There’s every indication that Measure 37 is going back to the voters of Oregon this November. Here’s the Oregonian:
Democratic legislators decided Thursday that they’ll ask Oregon voters to dramatically scale back rural development under Measure 37, rather than rewriting the property rights law themselves.
The full Legislature still has to approve the decision from the Land Use Fairness Committee. But the deck is stacked, with Democrats controlling both the House and the Senate. And sending a ballot measure back to voters this fall would give lawmakers political cover.
“We’re giving the voters the opportunity to say, ‘Yes, this is what we meant,’ or ‘No, it wasn’t,’ ” said Sen. Floyd Prozanski, D-Eugene, co-chairman of the committee.
Of course, as Prozanski well knows, in two recentpolls, and in numerous wrenching stories, Oregon’s voters have made clear their feelings about the measure: it’s not what they meant. Now it looks like the majority will have a chance to undo some of the harm of Measure 37 by voting on a more reasonable version of the law. I’ll provide details here as they become clear.
In related news, Arizona’s new pay-or-waive law (which was modeled on Oregon’s Measure 37), is beginning to cause problems…
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The city of Tucson is grappling with an unusual zoning problem. The University of Arizona’s huge student population is spawning “minidorms” that are appearing around residential neighborhoods. So the city council wants to tweak some laws to provide for relief for residents — perhaps a historic district or limitations on where and how new “minidorm” developments occur.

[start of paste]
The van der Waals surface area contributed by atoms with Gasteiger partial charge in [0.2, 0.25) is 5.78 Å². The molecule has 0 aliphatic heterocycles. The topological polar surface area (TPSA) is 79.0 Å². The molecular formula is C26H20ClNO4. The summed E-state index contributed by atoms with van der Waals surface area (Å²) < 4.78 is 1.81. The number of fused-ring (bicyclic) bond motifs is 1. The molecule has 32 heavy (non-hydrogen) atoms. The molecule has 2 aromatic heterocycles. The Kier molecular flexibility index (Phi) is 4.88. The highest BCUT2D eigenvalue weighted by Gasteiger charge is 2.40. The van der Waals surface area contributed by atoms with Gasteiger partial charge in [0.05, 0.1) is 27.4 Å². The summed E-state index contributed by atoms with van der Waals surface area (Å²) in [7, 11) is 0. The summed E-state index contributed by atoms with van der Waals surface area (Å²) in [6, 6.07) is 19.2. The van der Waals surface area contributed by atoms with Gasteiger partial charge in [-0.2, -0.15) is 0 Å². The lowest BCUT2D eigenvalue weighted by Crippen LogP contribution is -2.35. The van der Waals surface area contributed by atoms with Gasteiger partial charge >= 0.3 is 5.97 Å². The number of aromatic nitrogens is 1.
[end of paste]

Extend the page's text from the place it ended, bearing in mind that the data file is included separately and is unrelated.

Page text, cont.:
Problem is, a handful of property owners stand to make a bundle off the sort of development that the neighborhoods object to. So they’re claiming that a re-zone flies in the face of Arizona’s new pay-or-waive law, Proposition 207. And they’re right.
Under Proposition 207, there’s no reason to think that the Tucson city council can change zoning. At least not without doling out cash payments to property owners who claim they’ve been harmed by the change.
I think the Tucson case is interesting for a couple of reasons. First, Arizona is the only state to pass a pay-or-waive law since Oregon. And even though the new law has only been on the books for a few months, it’s already causing problems. More to the point, the reason 207 is causing problems is because the city is trying to deal with a new problem, something unanticipated that the existing laws don’t cover.
Dealing with the unexpected is precisely why we need land-use laws with democratic governance. Things change. Old problems get fixed, and then new problems arise. New technologies or economies change the way we live and think — and we need flexibility to sort out new problems. But pay-or-waive is a straightjacket: Proposition 207 has put Arizona in a time capsule labeled 2006. And especially in a fast growing place, the rules of 2006 will be ill equipped to grapple with the issues of 2010 or 2020 or 2050.